Cultural Shorts

Discussions about the artistic impulse and creative drive, these interviews and features bring a local focus on the global art community of artists, authors and musicians.

Pamela Littky

Rainier Fog, the latest album from Alice In Chains (and the band's third with vocalist/guitarist William DuVall), marks the first time the group has recorded in Seattle in more than 20 years. The quartet convened at Studio X (formerly Bad Animals) in the warmest months of 2017. It marked the first extended amount of time that DuVall, who came out of the Atlanta music scene, had spent in the city and the first time his bandmates—Sean Kinney, Jerry Cantrell, and Mike Inez—had recorded there since the band's acclaimed 1995 self-titled album.

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Truth Has Legs is the brand-new recording from Wichita singer-songwriter Jenny Wood. The collection of songs was inspired by a variety of personal struggles and observations about the world surrounding her over the last few years. Joining Wood on this recording are drummer Will Erickson (Spirit of the Stairs, Team Tremolo), Caleb Drummond (Haymakers) and Thayne Coleman (The Travel Guide).

Wood celebrates the release of her new record, Friday, Sept. 7, at the Crown Uptown.

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Echo is the brand-new release from Wichita-based band Vehicles. The group’s songwriter and co-founder, Cody Cloud, says that this album, like its predecessor, 2014’s This Bluebird Wants Me Dead, has thematic connections in its lyrics that listeners might not first expect.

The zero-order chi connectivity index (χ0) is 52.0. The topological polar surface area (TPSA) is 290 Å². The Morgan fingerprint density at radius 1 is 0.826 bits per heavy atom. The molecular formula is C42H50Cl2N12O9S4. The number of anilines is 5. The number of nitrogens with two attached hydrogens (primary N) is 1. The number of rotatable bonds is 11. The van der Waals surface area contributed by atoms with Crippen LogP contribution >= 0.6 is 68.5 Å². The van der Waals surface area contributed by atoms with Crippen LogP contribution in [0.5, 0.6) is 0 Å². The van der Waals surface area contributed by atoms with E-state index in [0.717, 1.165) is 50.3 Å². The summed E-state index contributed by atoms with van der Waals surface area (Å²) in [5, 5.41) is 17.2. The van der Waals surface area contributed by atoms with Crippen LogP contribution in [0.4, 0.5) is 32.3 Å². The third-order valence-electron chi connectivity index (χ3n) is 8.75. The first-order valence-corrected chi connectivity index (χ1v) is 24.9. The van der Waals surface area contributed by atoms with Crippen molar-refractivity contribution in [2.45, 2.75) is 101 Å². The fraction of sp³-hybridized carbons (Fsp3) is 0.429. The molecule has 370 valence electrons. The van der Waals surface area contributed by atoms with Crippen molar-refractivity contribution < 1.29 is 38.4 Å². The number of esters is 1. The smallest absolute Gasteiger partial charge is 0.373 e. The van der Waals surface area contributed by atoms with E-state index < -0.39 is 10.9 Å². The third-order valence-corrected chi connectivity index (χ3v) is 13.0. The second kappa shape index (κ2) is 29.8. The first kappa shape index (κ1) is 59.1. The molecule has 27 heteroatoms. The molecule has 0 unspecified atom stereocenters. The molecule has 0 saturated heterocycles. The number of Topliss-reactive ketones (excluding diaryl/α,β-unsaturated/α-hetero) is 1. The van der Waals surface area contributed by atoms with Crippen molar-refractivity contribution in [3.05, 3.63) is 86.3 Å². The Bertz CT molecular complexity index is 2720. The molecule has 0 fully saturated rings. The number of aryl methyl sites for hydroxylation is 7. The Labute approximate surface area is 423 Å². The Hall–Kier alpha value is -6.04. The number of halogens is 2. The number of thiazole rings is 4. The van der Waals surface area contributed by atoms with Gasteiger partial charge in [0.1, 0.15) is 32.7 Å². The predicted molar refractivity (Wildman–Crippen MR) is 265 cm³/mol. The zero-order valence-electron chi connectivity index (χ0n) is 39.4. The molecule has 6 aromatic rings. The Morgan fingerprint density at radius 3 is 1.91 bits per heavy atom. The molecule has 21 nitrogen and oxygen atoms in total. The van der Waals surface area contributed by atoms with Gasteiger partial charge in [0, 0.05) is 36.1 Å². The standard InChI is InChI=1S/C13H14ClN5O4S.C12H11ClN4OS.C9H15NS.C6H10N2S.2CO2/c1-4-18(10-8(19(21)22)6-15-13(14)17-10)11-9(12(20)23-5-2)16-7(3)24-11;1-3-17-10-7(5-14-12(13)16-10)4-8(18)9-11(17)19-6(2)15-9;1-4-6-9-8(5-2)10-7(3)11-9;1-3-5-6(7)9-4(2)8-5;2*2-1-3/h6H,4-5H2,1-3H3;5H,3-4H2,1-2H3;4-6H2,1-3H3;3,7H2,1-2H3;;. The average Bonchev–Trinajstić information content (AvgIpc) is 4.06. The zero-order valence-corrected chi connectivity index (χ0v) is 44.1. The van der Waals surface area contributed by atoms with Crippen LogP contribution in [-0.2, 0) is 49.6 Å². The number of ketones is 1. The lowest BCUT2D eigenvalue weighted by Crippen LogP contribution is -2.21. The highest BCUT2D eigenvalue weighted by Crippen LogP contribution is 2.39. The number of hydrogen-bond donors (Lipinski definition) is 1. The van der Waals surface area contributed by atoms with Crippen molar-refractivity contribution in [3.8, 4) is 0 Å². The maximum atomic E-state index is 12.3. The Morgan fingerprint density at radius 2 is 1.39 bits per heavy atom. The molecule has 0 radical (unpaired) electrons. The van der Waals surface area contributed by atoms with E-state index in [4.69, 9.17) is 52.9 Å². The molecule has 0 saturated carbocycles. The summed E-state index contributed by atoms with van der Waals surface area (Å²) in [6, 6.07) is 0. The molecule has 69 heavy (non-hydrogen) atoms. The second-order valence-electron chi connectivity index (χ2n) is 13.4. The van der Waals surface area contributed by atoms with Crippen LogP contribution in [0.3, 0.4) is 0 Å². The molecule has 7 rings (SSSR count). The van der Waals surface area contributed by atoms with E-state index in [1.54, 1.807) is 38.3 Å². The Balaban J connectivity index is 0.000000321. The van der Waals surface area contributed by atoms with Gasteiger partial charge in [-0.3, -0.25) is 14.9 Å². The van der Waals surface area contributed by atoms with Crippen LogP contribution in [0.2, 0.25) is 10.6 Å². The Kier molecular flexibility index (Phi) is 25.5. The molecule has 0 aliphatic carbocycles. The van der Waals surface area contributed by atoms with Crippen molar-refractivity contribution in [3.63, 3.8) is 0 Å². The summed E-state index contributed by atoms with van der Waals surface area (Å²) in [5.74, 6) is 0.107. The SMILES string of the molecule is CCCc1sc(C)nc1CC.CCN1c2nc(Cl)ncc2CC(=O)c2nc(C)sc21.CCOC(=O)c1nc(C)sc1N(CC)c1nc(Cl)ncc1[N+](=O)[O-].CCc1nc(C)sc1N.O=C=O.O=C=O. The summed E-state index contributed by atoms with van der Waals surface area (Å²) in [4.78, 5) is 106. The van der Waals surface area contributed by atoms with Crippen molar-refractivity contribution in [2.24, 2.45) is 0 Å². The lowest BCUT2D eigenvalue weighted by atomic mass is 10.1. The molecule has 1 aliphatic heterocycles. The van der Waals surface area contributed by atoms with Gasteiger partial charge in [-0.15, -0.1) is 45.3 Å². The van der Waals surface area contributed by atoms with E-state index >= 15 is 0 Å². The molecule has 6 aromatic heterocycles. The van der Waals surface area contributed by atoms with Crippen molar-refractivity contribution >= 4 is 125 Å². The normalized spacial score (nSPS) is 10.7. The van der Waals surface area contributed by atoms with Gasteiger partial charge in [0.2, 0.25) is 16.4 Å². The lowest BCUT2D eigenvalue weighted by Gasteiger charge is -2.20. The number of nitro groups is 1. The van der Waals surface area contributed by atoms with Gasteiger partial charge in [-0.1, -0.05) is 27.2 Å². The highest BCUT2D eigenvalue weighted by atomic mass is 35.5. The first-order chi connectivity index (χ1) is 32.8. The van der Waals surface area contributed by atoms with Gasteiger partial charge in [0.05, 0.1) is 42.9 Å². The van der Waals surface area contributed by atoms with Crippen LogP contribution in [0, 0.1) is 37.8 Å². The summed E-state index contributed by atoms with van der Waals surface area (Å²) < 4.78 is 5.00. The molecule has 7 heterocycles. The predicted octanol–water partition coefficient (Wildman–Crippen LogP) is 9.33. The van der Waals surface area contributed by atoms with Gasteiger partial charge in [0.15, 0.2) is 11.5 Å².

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On My Way is the first album in eight years from Split Lip Rayfield. The long-awaited recording was a welcome arrival for fans, but it also offered surprises for the Lawrence-based trio. The LP debuted at Number 8 on Billboard’s bluegrass chart. The band’s Wayne Gottstine says he expected the effort to do well but maybe after he and his bandmates had done some roadwork to support it.

Chloe Horseman

The members of Judah & the Lion met a little over five years ago while studying at Belmont University in Nashville. Though they wanted to play music together, the band’s banjo player, Nate Zuercher, says that finding a style that would represent the musical tastes of all four members was an early challenge.

“I was a punk rock metalhead kid from Colorado that also liked bluegrass,” he says.

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